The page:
What sparked your desire to transform menswear for women?
I was always confused by how badly women’s suits were made compared with men’s. There’s such a history behind men’s tailoring, the construction is so smart, everything is done so beautifully and precisely. In womenswear, tailoring always seemed designed to emphasise your curves, not to help you feel more comfortable or to empower you to feel better which is what I think the function of suits should be. I always say that whatever body type a man has, they put on the suit, they look like James Bond and I wanted to bring that feeling to a woman’s world.
How would you describe your day-to-day style?
My personal style is really evolving along with me. I recently realised that a lot of the clothes that I’ve bought in previous years don’t feel like me anymore. I’ve put aside a whole closet of clothes that I want to sell and my wardrobe has become very minimalistic: I have literally five suits that I’m wearing all the time, for evening wear, for my work, for the school run, for special occasions – that’s it. When I was working at Vogue, I used to be called a style icon, which always surprised me because I just wore very comfortable garments and I never put in extra effort to style myself. Now, the older I get, the less clothes I have, the less clothes I wear, the less clothes I need.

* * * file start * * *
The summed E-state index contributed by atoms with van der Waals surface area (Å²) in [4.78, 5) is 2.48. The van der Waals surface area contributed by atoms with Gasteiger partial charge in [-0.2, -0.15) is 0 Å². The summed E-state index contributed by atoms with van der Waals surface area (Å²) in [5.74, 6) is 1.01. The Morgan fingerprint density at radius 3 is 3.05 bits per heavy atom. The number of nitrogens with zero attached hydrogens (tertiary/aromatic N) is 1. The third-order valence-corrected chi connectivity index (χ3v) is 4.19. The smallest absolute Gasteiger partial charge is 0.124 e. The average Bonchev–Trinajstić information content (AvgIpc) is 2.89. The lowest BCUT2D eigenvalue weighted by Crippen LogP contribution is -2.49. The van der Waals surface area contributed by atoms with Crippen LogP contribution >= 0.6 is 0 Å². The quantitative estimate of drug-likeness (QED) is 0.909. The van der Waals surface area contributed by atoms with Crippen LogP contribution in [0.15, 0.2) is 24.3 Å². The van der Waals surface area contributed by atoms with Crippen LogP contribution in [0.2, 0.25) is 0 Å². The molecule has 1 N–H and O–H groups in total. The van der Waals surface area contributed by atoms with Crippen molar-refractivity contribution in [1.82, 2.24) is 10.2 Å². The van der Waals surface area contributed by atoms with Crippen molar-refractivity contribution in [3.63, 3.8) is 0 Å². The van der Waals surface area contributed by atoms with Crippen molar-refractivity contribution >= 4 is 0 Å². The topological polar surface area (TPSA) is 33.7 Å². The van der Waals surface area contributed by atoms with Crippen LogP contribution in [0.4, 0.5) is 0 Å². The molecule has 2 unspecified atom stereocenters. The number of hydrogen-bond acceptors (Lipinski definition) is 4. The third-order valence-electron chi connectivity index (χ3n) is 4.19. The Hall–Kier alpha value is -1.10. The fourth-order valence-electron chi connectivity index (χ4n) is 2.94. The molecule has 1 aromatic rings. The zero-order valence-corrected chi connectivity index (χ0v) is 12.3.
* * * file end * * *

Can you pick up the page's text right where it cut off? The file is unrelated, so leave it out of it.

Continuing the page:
How does your wardrobe influence the clothes that you’re making at BETTTER?
Fortunately or not, BETTTER is a genuine continuation of me. The fact that I surf brings these sparks of sportswear with colour; the fact that I’m working a lot means that I really need suits, and that I want them to be a uniform of the sort that won’t attract attention or show off, but instead will make me feel really comfortable. The fashion industry is so often focused on making people stand out from the crowd but I feel that it’s so good to have a garment that just lets you be a bit invisible, be alone with yourself and camouflage you from people.
What sparked the idea to create the BETTTER system?